Overall, we had a good season of cattle health, resulting in our best year of weight gains on record. Both cattle suppliers sent us animals in excellent health, which, combined with a rigorous mineral supplement program, meant that overall, we had a low incidence of major health concerns. Each herd was checked at least weekly for overall health. Most health incidents this season were related to pink eye, and we treated affected animals with enough regularity that the problem remained contained and only a small percentage of the herd was affected. No animals went blind in both eyes, and when we shipped the herd, pink eye was not endemic in any significant way.

Much of the success in herd health management this season resulted from Byron’s institution of new dart gun technology. We purchased a PneuDart long-range kit that we took in the field each time we checked animals, allowing us to treat any sick animals as they were discovered without excessive labor and with minimal stress to the animals. The new dart gun technology was especially helpful in preventing the spread of pink eye in the herds, as it dramatically increased effective and timely treatment while cutting out much of the cost to the team. 

With the size of the herds we manage, there will likely always be some herd loss. As sometimes happens with suppliers that have pairs, a couple of the Russ cattle turned up pregnant and dropped calf in our pasture. The heifers and calves were healthy, and we were able to sort them off and ship them back to their home ranch without incident. We also had a few fatalities; however, this year, the loss was kept to a very low number (<1%), and the ailments that claimed the lives of those animals remained isolated cases. This season’s low mortality was due to the overall health of the animals initially combined with the consistent application of the excellent management detailed above.

This year, a new stock-handling training program for the cattle and team was instituted to respond to the challenges presented by our increasing herd size. In the past, none of our individual herds had exceeded around 500 head of cattle. The addition of the 1,700 contiguous acres of Triangle G has meant that the herd needed to manage the TG complex is closer to 1,000 head, and that number may increase again this year as we try to dial in the correct stocking rate. A herd that size requires a different style of stock handling. Before, 500 head could be moved over distance with one or two stock handlers on foot, especially with the addition of cattle dogs. In doubling the herd, we have reduced the effectiveness of individual stock handlers. Put simply, when 1,000 head of cattle string out across the landscape, any hope of influencing the direction of the head of the herd is lost. After working the cattle for an hour, that head can be half a mile ahead of where you are working the cattle and well out of our sphere of influence.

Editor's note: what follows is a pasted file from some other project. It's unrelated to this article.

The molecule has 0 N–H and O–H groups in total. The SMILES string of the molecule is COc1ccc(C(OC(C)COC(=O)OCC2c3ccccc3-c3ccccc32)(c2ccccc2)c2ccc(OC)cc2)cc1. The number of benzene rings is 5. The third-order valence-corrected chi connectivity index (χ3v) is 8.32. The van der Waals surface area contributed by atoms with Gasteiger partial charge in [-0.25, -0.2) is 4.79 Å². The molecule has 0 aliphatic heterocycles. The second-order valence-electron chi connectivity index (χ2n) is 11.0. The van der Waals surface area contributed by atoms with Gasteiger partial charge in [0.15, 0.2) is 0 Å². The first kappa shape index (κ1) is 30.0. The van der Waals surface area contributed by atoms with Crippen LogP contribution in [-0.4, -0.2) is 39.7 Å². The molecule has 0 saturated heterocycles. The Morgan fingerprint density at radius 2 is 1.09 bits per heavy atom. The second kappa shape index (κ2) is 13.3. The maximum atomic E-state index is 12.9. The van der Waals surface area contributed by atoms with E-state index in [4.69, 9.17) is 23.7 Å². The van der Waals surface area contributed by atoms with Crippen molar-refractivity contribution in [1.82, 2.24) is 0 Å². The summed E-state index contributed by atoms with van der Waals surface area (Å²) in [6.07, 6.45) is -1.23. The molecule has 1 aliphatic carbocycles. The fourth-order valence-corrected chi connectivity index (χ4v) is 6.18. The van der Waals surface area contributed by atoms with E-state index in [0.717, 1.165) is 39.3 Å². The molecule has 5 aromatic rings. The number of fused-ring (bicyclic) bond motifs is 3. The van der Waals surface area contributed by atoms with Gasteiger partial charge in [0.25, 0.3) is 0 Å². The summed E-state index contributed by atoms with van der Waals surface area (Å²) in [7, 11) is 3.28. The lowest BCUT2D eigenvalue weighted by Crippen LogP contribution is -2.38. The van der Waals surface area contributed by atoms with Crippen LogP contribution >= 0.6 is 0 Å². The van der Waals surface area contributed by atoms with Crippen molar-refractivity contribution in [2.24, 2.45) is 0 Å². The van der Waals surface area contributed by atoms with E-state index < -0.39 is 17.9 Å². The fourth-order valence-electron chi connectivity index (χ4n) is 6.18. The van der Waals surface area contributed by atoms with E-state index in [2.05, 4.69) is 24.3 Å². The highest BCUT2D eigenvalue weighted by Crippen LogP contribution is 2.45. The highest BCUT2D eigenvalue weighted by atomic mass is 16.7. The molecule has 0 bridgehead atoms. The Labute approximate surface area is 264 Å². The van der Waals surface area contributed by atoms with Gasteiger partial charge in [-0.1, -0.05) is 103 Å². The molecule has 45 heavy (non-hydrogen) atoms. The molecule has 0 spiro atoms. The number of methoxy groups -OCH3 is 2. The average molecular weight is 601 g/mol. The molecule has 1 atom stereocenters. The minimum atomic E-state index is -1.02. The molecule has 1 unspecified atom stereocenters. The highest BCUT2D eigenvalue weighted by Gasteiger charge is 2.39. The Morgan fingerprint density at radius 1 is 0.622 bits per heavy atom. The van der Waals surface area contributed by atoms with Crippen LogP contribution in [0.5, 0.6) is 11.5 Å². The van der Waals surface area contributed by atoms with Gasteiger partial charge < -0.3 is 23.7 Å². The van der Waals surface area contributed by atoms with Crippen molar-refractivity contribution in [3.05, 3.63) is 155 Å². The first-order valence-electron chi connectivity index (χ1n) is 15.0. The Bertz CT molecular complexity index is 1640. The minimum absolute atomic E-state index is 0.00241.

The solution we needed was one that stayed in line with our values around low-stress stock handling but created a level of efficiency that allowed for moving the herd within the bounds of a single workday. After talking with other operators with similar values, we developed a program to train the cattle to follow a whistle. Soon after new cattle arrive with us, we bait an ATV with hay and drive slowly through the herd, blowing a whistle. The cattle follow because of the hay but associate it specifically with the whistle. Before we set off to move the cattle, we spread a small number of bales out on the other side of a gate, so as the cattle follow the ATV/whistle through, they are rewarded with hay. After a few days, you can produce directional movement in the herd. After a few weeks of training, it’s possible to lead the cattle without the hay just using the whistle. Combining whistle training with our previous low-stress stock handling practices allows us to maintain the strung-out cattle as a single herd and facilitates movement across distance. With this new program, we have moved the cattle to pastures 5 miles apart in a single day without leaving any cattle behind, which we intend to repeat in the upcoming season. 

SNOW in Petaluma!

Pretty exciting to have two of the properties we manage get some snow at the end of February! The Mitsui Property had 6 inches of snow and the Triangle G Property had about 2-3 inches. Just enough for our staff to take a break and have some fun. We can’t wait to see how this impacts the grazing season!

Sonoma Mountain Institute’s 2020 Annual Board Meeting